While reading a fellow blogger’s post, I was struck with a thought:
Its ironic that when we are “doing right”, we demand justice be served. But when we are on the erring side, don’t we so often wish that we receive compassion instead of the consequences? That although undeserving, we were forgiven and saved by grace; But how is it that some of us deny to our brothers the very same grace that was lavished on us?
Meditating on this lead me to one of the parables taught by Jesus Christ.
The Parable of the Unmerciful Servant
Therefore, the kingdom of heaven is like a king who wanted to settle accounts with his servants. As he began the settlement, a man who owed him ten thousand talents was brought to him. Since he was not able to pay, the master ordered that he and his wife and his children and all that he had be sold to repay the debt.
The servant fell on his knees before him. “Be patient with me,” he begged, “and I will pay back everything.” The servant’s master took pity on him, canceled the debt and let him go.
But when that servant went out, he found one of his fellow servants who owed him a hundred denari. He grabbed him and began to choke him. “Pay back what you owe me,” he demanded.
His fellow servant fell to his knees and begged him, “Be patient with me, and I will pay you back.”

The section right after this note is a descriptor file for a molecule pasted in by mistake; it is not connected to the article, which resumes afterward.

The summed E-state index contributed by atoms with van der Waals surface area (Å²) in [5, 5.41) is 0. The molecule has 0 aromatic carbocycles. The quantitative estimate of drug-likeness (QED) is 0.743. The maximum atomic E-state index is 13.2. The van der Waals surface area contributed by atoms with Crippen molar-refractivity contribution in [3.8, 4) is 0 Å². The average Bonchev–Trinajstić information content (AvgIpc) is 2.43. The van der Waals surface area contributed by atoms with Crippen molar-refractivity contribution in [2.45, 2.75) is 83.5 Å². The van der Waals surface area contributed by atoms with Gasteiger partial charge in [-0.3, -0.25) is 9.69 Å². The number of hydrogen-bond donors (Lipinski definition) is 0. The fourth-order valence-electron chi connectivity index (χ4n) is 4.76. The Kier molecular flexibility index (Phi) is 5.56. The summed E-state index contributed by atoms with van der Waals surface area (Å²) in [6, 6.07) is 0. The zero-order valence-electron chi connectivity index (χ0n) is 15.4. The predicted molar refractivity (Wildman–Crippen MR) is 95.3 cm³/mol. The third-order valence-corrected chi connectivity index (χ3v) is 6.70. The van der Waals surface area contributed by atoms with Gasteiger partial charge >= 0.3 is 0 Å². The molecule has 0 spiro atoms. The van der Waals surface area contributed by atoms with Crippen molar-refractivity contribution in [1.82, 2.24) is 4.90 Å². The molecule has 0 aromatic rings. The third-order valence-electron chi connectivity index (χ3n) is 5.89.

But he refused. Instead, he went off and had the man thrown into prison until he could pay the debt. When the other servants saw what had happened, they were greatly distressed and went and told their master everything that had happened.
Then the master called the servant in. “You wicked servant,” he said. “I canceled all that debt of yours because you begged me to. Shouldn’t you have had mercy on your fellow servant just as I had on you?” In anger his master turned him over to the jailers until he should pay back all he owed.
This is how my heavenly Father will treat each of you unless you forgive your brother from your heart.
— Matthew 18:23-35
Lord, may it be far from me that I act like the unmerciful servant. When I see my co-servant’s faults and imperfections, remind me that what I see in them is just a tiny speck compared to the imperfections and ugly things I hide inside, but never hidden from your sight. Remind me that, you see the depths of my heart and all of its contents, yet you love me the same.
Guard my heart that I don’t fall into the temptation to “look down” on my erring brother or sister, no matter how tempting it is to feast on their shortcomings. Work in me and work through me, that when I see their imperfections, I respond in love and grace. Even though– and especially if — that person is one who offended me, and has once judged me wrongly. And should that happen, I relinquish any of my rights to claim vengeance, vindication or justice–no matter how sweet the revenge seems to be. You are my rock, and you are my vindicator. You will vindicate.
Always remind me of your grace, so I can deal with my fellow servants the way you expect a forgiven sinner like me should treat another forgiven sinner — with love and grace.